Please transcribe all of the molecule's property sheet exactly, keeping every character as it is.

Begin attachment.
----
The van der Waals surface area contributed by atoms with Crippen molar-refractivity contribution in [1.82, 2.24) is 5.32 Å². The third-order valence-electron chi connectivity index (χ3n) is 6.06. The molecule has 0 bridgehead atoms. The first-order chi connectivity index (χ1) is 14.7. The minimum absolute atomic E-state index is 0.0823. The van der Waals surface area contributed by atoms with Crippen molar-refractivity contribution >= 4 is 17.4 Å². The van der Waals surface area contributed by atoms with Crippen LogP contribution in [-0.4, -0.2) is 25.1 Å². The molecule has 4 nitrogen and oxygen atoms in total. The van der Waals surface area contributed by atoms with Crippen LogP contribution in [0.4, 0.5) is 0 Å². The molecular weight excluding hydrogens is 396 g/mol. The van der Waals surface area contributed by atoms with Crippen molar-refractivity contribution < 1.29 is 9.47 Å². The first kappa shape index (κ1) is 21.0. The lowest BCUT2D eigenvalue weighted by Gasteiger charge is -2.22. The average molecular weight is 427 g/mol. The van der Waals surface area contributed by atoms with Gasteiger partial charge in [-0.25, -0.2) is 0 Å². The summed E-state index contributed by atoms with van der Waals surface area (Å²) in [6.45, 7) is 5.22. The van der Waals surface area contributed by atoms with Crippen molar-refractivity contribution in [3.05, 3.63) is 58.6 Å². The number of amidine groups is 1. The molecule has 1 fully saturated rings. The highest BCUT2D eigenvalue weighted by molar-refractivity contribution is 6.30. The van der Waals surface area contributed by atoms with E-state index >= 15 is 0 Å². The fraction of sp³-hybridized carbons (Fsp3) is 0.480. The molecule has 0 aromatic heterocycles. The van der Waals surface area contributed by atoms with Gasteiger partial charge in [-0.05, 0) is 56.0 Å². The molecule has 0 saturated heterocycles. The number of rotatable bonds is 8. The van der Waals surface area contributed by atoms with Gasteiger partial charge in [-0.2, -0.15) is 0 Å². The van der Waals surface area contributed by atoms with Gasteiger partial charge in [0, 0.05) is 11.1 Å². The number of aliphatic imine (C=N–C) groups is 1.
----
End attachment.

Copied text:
The van der Waals surface area contributed by atoms with Crippen molar-refractivity contribution in [1.82, 2.24) is 5.32 Å². The third-order valence-electron chi connectivity index (χ3n) is 6.06. The molecule has 0 bridgehead atoms. The first-order chi connectivity index (χ1) is 14.7. The minimum absolute atomic E-state index is 0.0823. The van der Waals surface area contributed by atoms with Crippen molar-refractivity contribution >= 4 is 17.4 Å². The van der Waals surface area contributed by atoms with Crippen LogP contribution in [-0.4, -0.2) is 25.1 Å². The molecule has 4 nitrogen and oxygen atoms in total. The van der Waals surface area contributed by atoms with Crippen LogP contribution in [0.4, 0.5) is 0 Å². The molecular weight excluding hydrogens is 396 g/mol. The van der Waals surface area contributed by atoms with Crippen molar-refractivity contribution < 1.29 is 9.47 Å². The first kappa shape index (κ1) is 21.0. The lowest BCUT2D eigenvalue weighted by Gasteiger charge is -2.22. The average molecular weight is 427 g/mol. The van der Waals surface area contributed by atoms with Gasteiger partial charge in [-0.25, -0.2) is 0 Å². The summed E-state index contributed by atoms with van der Waals surface area (Å²) in [6.45, 7) is 5.22. The van der Waals surface area contributed by atoms with Crippen molar-refractivity contribution in [3.05, 3.63) is 58.6 Å². The number of amidine groups is 1. The molecule has 1 fully saturated rings. The highest BCUT2D eigenvalue weighted by molar-refractivity contribution is 6.30. The van der Waals surface area contributed by atoms with E-state index >= 15 is 0 Å². The fraction of sp³-hybridized carbons (Fsp3) is 0.480. The molecule has 0 aromatic heterocycles. The van der Waals surface area contributed by atoms with Gasteiger partial charge in [-0.05, 0) is 56.0 Å². The molecule has 0 saturated heterocycles. The number of rotatable bonds is 8. The van der Waals surface area contributed by atoms with Gasteiger partial charge in [-0.2, -0.15) is 0 Å². The van der Waals surface area contributed by atoms with Gasteiger partial charge in [0, 0.05) is 11.1 Å². The number of aliphatic imine (C=N–C) groups is 1.